Live helicopter demos and skill swapping at country's largest alpine rescue hui

by Lauren Pattemore - Jun 12, 2024

With the number of alpine search and rescue operations increasing three-fold in the past three years, 160 of the country's search and rescue team members congregated in Wānaka yesterday to talk techniques and gear, and to get to know each other outside in a more relaxed environment. 

Those involved say it's the biggest turnout they've had for a alpine search and rescue even.

It was held at the Aspiring Helicopters hangar near Glendhu Bay and featured a live helicopter rescue demonstration using a 45-metre rope and showing off the belaying technique used in steep alpine terrain as well as a second rescue demonstration using a 60-metre rope.

Department of Conservation Aoraki Mountain Rescue team leader Dave Lewis, one of the event organisers, says those involved in search and rescue are feeling the impact of the increased amount of rescues on the ground.

Aoraki Mount Cook team leader Dave Lewis.

He says that's why the hui was so important - particularly having the chance to "get comfortable with each other" outside of the alpine rescue environment.

"Sometimes you'll never have met the helicopter pilot or the winch person and that can be a challenge when you're about to perform a very technical rescue."

Mr Lewis is on the ground undertaking alpine rescues around Aoraki Mount Cook, but there're a lot of different groups involved in any alpine rescue mission, including co-ordinators in Wellington, local police, and helicopter crews.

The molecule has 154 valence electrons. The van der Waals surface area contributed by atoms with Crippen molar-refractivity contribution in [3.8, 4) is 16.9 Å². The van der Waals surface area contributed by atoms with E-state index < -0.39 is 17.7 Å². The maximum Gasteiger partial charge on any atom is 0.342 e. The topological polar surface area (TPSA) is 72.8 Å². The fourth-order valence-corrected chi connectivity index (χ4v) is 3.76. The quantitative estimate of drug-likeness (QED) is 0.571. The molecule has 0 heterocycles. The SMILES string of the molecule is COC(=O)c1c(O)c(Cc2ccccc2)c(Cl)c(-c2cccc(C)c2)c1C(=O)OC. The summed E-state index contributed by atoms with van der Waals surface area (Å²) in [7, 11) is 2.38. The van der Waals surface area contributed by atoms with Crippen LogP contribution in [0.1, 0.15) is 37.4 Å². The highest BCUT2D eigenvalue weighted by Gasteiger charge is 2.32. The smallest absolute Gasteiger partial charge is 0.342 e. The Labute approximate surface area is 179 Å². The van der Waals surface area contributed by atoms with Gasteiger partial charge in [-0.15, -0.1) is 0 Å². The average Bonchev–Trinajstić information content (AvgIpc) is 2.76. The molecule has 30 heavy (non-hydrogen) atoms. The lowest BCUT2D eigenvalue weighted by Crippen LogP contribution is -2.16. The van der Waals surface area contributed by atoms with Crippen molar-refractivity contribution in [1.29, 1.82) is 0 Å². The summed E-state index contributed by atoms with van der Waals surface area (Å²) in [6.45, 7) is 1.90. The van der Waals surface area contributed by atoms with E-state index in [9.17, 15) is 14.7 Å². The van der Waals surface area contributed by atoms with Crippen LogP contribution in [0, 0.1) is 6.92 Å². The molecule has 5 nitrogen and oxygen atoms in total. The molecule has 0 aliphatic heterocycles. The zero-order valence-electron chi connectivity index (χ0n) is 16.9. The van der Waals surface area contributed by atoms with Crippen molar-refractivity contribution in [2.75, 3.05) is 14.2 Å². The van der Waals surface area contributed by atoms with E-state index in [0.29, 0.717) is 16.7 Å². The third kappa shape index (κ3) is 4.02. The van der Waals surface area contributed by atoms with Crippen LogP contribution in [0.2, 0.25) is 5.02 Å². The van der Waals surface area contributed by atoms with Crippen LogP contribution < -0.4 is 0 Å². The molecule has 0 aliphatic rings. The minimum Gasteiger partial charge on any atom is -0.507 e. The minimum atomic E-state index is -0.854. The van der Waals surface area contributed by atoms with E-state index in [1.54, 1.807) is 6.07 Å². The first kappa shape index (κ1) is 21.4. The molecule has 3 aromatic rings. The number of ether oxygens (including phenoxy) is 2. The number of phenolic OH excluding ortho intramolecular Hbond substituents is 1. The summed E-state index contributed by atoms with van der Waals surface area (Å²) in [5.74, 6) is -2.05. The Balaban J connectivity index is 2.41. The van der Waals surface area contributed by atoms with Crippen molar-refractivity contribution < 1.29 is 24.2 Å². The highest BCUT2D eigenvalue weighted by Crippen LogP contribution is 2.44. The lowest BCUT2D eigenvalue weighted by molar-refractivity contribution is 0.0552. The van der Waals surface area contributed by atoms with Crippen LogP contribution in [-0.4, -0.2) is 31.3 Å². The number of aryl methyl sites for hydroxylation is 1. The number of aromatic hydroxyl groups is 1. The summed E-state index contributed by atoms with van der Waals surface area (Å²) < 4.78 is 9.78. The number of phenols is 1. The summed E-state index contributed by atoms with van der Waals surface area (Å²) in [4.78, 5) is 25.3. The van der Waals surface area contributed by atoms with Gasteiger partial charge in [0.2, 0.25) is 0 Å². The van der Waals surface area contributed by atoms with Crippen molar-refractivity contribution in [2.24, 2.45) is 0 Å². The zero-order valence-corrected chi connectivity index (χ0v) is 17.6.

New gear explained to alpine rescue crew.

"I've met people from the tip and tail of the country's a team game, things are easier when you can divide the jobs," Mr Lewis says. 

When asked his motivation to be involved in alpine rescues, he answers that one day it could be him out there, in need of help.

"It's comforting knowing that there are people who will get out of bed and come and find you if something's wrong. I do genuinely care about the people I am going out to rescue.

"In the backcountry, things can become hard and uncomfortable quite quick. It's a lonely place out there, particularly when you're hurt."

In the past year, fourteen lives were saved, of people stuck out in alpine environments, with those predominately in Wānaka, the Whakatipu and Aoraki Mount Cook.

Wānaka Alpine Search and Rescue co-ordinator Davie Robinson.

On the ground locally is Davie Robinson, who's been working with Wānaka Search and Rescue for the 25 years, and says it's the busiest volunteer rescue team in the country.

Their alpine team of 18 have experienced the uptake in call outs.

He says the increase is partially because of new technologies such as personal locator beacons and in-reach communication making it easier to ask for help, but also the internet and social media, and more people in the outdoors - sometimes undertaking hikes above their skill level.

Often, they're rescuing people "who are completely out of their depth", he says.